If your business has 15 or more employees, you need to understand a certain law to the letter, and we're not talking about tax law: it's the Americans with Disabilities Act of 1990. One of the most important developments in employment law, it is essential to research this Act and know what requirements and conditions apply to you. Don't find yourself in the middle of a messy lawsuit.
What Is It?
The Americans with Disabilities Act prohibits private employers, state and local government, labor unions and other employment agencies from discriminating against qualified individuals with disabilities. Discrimination is prohibited in job application procedures, hiring and firing, advancement and promotion, fair compensation, training, and other rights and privileges of employment. While the Act first covered employers with 25 or more employees, in 1994 the Act was changed to include employers with 15 or more employees.
What Is a "Qualified Individual?"
Since the Act prohibits discrimination against "qualified individuals with disabilities," you need to know who is protected under the Act and who is not. As defined in the Act, an individual with a disability is a person who has a recorded or established physical and/or mental impairment that substantially limits one or more major life activities.
Once an individual is determined to have a disability, you then must focus on the "qualified" term of the Act's definition. A qualified applicant or employee with a disability can perform the essential functions of the job with or without reasonable accommodation.
Keep in mind that prospective or current employees with drug problems are not protected by the Americans with Disabilities Act. While the Act restricts medical examinations or requirements, tests for illegal drugs are not subject to the Act's restrictions. Therefore, employers may hold illegal drug users and alcoholics to the same standard as other applicants and may deny or terminate employment if the work policy is to ban employment for anyone for such drug and/or alcohol use.
What Can You Ask?
As an employer, there are limitations to what you can or cannot ask during interviews and examinations under the Americans with Disabilities Act. Employers may not ask job applicants about the existence, nature or severity of a disability. Employers may ask about the applicant's ability to perform specific job duties and functions. Base any employment decision on the applicant's ability to perform these duties, just like any standard applicant or employee.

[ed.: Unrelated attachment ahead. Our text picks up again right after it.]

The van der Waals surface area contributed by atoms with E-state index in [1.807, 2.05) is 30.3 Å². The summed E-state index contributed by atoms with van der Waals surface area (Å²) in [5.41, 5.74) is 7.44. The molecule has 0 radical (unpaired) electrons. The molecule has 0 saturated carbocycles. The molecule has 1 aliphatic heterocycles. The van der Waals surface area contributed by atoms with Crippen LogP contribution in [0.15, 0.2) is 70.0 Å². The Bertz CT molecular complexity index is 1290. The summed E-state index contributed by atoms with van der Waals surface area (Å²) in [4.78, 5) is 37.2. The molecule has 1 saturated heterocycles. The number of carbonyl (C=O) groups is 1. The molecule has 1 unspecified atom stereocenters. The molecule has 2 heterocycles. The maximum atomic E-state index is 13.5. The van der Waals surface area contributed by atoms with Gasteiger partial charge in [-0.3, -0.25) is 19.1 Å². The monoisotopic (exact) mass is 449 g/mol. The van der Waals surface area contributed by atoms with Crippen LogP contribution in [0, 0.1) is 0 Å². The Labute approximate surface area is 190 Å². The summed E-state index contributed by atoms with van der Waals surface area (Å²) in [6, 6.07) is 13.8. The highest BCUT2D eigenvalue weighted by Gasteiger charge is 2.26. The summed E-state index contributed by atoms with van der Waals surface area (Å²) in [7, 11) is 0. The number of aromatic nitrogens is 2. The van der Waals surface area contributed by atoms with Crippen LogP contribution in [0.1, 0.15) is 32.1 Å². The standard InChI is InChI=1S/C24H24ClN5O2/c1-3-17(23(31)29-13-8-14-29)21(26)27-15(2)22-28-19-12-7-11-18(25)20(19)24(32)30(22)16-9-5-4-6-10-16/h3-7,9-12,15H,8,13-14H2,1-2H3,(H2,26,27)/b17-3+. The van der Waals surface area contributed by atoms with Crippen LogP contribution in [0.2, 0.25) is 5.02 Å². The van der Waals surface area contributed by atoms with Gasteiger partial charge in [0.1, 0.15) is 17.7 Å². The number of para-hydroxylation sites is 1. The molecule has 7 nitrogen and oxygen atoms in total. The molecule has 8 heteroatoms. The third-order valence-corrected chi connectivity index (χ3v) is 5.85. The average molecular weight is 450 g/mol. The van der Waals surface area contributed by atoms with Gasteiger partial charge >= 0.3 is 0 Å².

A decision to deny or terminate employment may be determined by a medical examination, but such a medical examination must be part of the company policy and required for all applicants entering similar jobs, not just applicants with disabilities. Also, the medical examination must be reasonable, job-related and consistent with the job duties and the company's needs.
What Is Required?
If an applicant or employee meets the above specifications of a qualified individual with a disability, then you must perform reasonable workplace accommodations for the individual and his or her disability. As set forth in the Americans with Disabilities Act, reasonable accommodations include, but are not limited to, making existing work facilities accessible to and usable by individuals with disabilities, job restructuring, schedule modification and reassignment to an existing vacant position, acquiring or modifying equipment, training materials or policies, and providing qualified readers or interpreters.
However, there are limits to these accommodation requirements; an employer is required to make these reasonable accommodations only if it would not pose an undue burden and hardship on the operation of the employer's business. As defined by the Act, an undue hardship is an action that would require significant difficulty or expense when considered in light of factors such as the size of the employer's business, financial resources and the nature and structure of the business. You, as an employer, are not required to make accommodations that would lower quality or production standards in your business, nor are you required to provide personal use items such as hearing aids or eyeglasses.
As an employer in today's workforce, it is crucial to be familiar with the Americans with Disabilities Act and stay updated on any revisions to this law. Performing the requirements of this Act will ensure that all qualified individuals with disabilities have rights and privileges in your workplace equal to those of employees without disabilities. Help keep your business in good standing and compliance with laws that govern your operation.